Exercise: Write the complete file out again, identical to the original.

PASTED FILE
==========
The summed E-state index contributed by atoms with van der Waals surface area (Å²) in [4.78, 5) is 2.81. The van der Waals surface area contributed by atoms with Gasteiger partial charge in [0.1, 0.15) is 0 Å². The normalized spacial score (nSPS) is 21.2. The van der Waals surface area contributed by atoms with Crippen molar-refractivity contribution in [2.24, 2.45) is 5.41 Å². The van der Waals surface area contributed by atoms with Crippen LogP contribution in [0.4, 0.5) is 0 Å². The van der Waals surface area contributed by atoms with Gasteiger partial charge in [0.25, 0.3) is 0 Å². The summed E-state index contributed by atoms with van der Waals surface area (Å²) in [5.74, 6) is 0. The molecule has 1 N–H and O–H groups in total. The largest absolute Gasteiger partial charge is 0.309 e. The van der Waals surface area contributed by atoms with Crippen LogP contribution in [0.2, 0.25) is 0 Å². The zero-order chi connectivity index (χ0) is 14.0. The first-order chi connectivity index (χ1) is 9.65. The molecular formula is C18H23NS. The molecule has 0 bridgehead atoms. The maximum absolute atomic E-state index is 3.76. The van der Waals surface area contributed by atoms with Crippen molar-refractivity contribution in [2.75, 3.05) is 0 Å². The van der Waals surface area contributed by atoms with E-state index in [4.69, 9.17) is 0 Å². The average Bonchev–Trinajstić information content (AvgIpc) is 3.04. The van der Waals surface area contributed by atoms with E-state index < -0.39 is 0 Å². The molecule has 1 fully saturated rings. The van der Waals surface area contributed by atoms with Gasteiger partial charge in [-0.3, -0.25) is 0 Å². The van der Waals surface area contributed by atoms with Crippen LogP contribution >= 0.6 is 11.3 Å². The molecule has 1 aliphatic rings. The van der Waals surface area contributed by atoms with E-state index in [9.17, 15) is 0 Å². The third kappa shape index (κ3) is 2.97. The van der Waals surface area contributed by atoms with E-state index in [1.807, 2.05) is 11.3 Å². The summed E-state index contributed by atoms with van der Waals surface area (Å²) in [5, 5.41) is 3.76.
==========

The summed E-state index contributed by atoms with van der Waals surface area (Å²) in [4.78, 5) is 2.81. The van der Waals surface area contributed by atoms with Gasteiger partial charge in [0.1, 0.15) is 0 Å². The normalized spacial score (nSPS) is 21.2. The van der Waals surface area contributed by atoms with Crippen molar-refractivity contribution in [2.24, 2.45) is 5.41 Å². The van der Waals surface area contributed by atoms with Crippen LogP contribution in [0.4, 0.5) is 0 Å². The van der Waals surface area contributed by atoms with Gasteiger partial charge in [0.25, 0.3) is 0 Å². The summed E-state index contributed by atoms with van der Waals surface area (Å²) in [5.74, 6) is 0. The molecule has 1 N–H and O–H groups in total. The largest absolute Gasteiger partial charge is 0.309 e. The van der Waals surface area contributed by atoms with Crippen LogP contribution in [0.2, 0.25) is 0 Å². The zero-order chi connectivity index (χ0) is 14.0. The first-order chi connectivity index (χ1) is 9.65. The molecular formula is C18H23NS. The molecule has 0 bridgehead atoms. The maximum absolute atomic E-state index is 3.76. The van der Waals surface area contributed by atoms with Crippen molar-refractivity contribution in [2.75, 3.05) is 0 Å². The van der Waals surface area contributed by atoms with E-state index in [4.69, 9.17) is 0 Å². The average Bonchev–Trinajstić information content (AvgIpc) is 3.04. The van der Waals surface area contributed by atoms with E-state index < -0.39 is 0 Å². The molecule has 1 fully saturated rings. The van der Waals surface area contributed by atoms with Gasteiger partial charge in [-0.3, -0.25) is 0 Å². The van der Waals surface area contributed by atoms with Crippen LogP contribution >= 0.6 is 11.3 Å². The molecule has 1 aliphatic rings. The van der Waals surface area contributed by atoms with E-state index in [9.17, 15) is 0 Å². The third kappa shape index (κ3) is 2.97. The van der Waals surface area contributed by atoms with E-state index in [1.807, 2.05) is 11.3 Å². The summed E-state index contributed by atoms with van der Waals surface area (Å²) in [5, 5.41) is 3.76.